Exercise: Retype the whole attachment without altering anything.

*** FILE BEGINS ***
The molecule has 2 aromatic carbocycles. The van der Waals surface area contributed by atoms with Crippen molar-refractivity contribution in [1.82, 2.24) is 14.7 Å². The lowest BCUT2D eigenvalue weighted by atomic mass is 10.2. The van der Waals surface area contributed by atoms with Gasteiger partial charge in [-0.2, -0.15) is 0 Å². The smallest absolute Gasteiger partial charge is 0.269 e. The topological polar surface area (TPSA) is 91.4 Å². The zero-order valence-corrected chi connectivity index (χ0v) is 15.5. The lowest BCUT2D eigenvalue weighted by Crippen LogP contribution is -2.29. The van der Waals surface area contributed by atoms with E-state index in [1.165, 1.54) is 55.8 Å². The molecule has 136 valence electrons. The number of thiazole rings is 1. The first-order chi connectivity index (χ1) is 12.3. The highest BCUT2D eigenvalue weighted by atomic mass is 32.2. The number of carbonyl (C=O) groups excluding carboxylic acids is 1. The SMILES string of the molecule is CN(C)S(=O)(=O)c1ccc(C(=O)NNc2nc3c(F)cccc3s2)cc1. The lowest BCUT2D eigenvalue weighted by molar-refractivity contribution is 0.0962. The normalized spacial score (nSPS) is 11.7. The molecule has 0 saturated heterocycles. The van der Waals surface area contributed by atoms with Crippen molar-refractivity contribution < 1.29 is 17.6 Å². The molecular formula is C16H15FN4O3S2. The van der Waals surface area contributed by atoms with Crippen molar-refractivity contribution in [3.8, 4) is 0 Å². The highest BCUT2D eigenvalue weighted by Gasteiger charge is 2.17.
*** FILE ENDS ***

The molecule has 2 aromatic carbocycles. The van der Waals surface area contributed by atoms with Crippen molar-refractivity contribution in [1.82, 2.24) is 14.7 Å². The lowest BCUT2D eigenvalue weighted by atomic mass is 10.2. The van der Waals surface area contributed by atoms with Gasteiger partial charge in [-0.2, -0.15) is 0 Å². The smallest absolute Gasteiger partial charge is 0.269 e. The topological polar surface area (TPSA) is 91.4 Å². The zero-order valence-corrected chi connectivity index (χ0v) is 15.5. The lowest BCUT2D eigenvalue weighted by Crippen LogP contribution is -2.29. The van der Waals surface area contributed by atoms with E-state index in [1.165, 1.54) is 55.8 Å². The molecule has 136 valence electrons. The number of thiazole rings is 1. The first-order chi connectivity index (χ1) is 12.3. The highest BCUT2D eigenvalue weighted by atomic mass is 32.2. The number of carbonyl (C=O) groups excluding carboxylic acids is 1. The SMILES string of the molecule is CN(C)S(=O)(=O)c1ccc(C(=O)NNc2nc3c(F)cccc3s2)cc1. The lowest BCUT2D eigenvalue weighted by molar-refractivity contribution is 0.0962. The normalized spacial score (nSPS) is 11.7. The molecule has 0 saturated heterocycles. The van der Waals surface area contributed by atoms with Crippen molar-refractivity contribution < 1.29 is 17.6 Å². The molecular formula is C16H15FN4O3S2. The van der Waals surface area contributed by atoms with Crippen molar-refractivity contribution in [3.8, 4) is 0 Å². The highest BCUT2D eigenvalue weighted by Gasteiger charge is 2.17.